Florida Power & Light Company has announced a plan to build the world’s largest solar-powered battery system – four times the capacity of the largest battery system in operation – as part of an innovative modernization plan that will accelerate the retirement of two fossil fuel generation units. For more information see the IDTechEx report on Distributed Generation: Minigrid Microgrid Zero Emission 2018-2038. The future FPL Manatee Energy Storage Center will have 409 megawatts of capacity – the equivalent of approximately 100 million iPhone batteries – when it begins serving customers in late 2021 and will be charged by an existing FPL solar power plant in Manatee County.
By deploying energy from the batteries when there is higher demand for electricity, FPL will offset the need to run other power plants – further reducing emissions and saving customers money through avoided fuel costs. “This is a monumental milestone in realizing the full benefits of solar power and yet another example of how FPL is working hard to position Florida as the global gold standard for clean energy,” said Eric Silagy, president and CEO of FPL. “Even as we aggressively execute on our plan to install 30 million solar panels by 2030, we never lose sight of finding innovative ways to bring our customers the benefits of solar energy, even when the sun’s not shining. Replacing a large, aging fossil fuel plant with a mega battery that’s adjacent to a large solar plant is another world-first accomplishment and while I’m very pleased of that fact, what I’m most proud of is that our team remained committed to developing this clean energy breakthrough while saving customers money and keeping their bills among the lowest in the nation.”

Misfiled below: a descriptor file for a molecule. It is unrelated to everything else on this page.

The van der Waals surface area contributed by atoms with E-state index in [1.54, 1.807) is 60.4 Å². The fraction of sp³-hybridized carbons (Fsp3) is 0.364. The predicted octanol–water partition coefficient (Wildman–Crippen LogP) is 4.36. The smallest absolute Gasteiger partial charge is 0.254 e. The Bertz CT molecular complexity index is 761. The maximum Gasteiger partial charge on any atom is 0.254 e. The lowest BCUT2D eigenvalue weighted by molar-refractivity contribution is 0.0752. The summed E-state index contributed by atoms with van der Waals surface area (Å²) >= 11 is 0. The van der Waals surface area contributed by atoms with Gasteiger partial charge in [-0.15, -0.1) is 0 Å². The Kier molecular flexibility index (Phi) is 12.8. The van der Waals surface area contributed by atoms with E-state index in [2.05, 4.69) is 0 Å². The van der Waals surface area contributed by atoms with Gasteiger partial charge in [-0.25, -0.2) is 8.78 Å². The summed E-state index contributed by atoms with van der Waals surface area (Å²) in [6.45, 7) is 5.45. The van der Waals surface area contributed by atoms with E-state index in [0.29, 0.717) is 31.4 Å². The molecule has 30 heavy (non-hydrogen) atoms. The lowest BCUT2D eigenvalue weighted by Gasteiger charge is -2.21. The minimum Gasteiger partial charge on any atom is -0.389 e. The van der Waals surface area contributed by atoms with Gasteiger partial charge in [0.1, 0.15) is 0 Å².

The FPL Manatee Energy Storage Center is part of an innovative modernization plan to accelerate the retirement of two, 1970s-era natural gas generating units at FPL’s neighboring power plant, and replace them with clean and renewable energy. In addition to the energy storage system in Manatee County, FPL is planning smaller battery installations across the state, numerous solar power plants and efficiency upgrades to existing combustion turbines at other power plants to replace the 1,638 megawatts of generating capacity. The project will save customers more than $100 million and eliminate more than 1 million tons of carbon dioxide emissions.